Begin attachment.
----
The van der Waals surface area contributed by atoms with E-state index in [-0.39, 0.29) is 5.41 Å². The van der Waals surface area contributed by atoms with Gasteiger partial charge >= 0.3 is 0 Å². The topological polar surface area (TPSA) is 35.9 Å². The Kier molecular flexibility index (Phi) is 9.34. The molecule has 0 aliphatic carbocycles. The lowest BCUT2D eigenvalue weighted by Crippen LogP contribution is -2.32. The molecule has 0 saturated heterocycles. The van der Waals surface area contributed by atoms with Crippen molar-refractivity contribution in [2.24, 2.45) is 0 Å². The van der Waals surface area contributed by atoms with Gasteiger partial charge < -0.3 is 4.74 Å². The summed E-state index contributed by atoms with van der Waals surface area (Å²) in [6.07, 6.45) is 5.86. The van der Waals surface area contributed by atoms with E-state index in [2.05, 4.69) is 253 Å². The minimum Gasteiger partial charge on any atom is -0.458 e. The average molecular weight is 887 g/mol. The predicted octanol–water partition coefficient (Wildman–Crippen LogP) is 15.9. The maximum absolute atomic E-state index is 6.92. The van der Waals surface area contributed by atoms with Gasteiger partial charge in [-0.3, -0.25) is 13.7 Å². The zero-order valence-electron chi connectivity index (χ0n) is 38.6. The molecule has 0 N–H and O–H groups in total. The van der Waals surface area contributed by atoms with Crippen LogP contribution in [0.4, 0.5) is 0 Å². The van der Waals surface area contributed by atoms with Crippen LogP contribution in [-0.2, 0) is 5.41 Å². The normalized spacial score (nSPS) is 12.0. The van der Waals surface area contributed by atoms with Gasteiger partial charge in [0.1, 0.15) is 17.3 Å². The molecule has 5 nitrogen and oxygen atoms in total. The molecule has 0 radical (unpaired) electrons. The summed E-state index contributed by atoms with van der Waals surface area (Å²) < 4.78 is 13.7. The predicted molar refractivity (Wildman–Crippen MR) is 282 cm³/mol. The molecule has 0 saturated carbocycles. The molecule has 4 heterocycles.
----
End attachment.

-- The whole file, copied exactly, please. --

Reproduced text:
The van der Waals surface area contributed by atoms with E-state index in [-0.39, 0.29) is 5.41 Å². The van der Waals surface area contributed by atoms with Gasteiger partial charge >= 0.3 is 0 Å². The topological polar surface area (TPSA) is 35.9 Å². The Kier molecular flexibility index (Phi) is 9.34. The molecule has 0 aliphatic carbocycles. The lowest BCUT2D eigenvalue weighted by Crippen LogP contribution is -2.32. The molecule has 0 saturated heterocycles. The van der Waals surface area contributed by atoms with Crippen molar-refractivity contribution in [2.24, 2.45) is 0 Å². The van der Waals surface area contributed by atoms with Gasteiger partial charge < -0.3 is 4.74 Å². The summed E-state index contributed by atoms with van der Waals surface area (Å²) in [6.07, 6.45) is 5.86. The van der Waals surface area contributed by atoms with E-state index in [2.05, 4.69) is 253 Å². The minimum Gasteiger partial charge on any atom is -0.458 e. The average molecular weight is 887 g/mol. The predicted octanol–water partition coefficient (Wildman–Crippen LogP) is 15.9. The maximum absolute atomic E-state index is 6.92. The van der Waals surface area contributed by atoms with Gasteiger partial charge in [-0.3, -0.25) is 13.7 Å². The zero-order valence-electron chi connectivity index (χ0n) is 38.6. The molecule has 0 N–H and O–H groups in total. The van der Waals surface area contributed by atoms with Crippen LogP contribution in [0.4, 0.5) is 0 Å². The van der Waals surface area contributed by atoms with Crippen LogP contribution in [-0.2, 0) is 5.41 Å². The normalized spacial score (nSPS) is 12.0. The van der Waals surface area contributed by atoms with Gasteiger partial charge in [0.1, 0.15) is 17.3 Å². The molecule has 5 nitrogen and oxygen atoms in total. The molecule has 0 radical (unpaired) electrons. The summed E-state index contributed by atoms with van der Waals surface area (Å²) < 4.78 is 13.7. The predicted molar refractivity (Wildman–Crippen MR) is 282 cm³/mol. The molecule has 0 saturated carbocycles. The molecule has 4 heterocycles.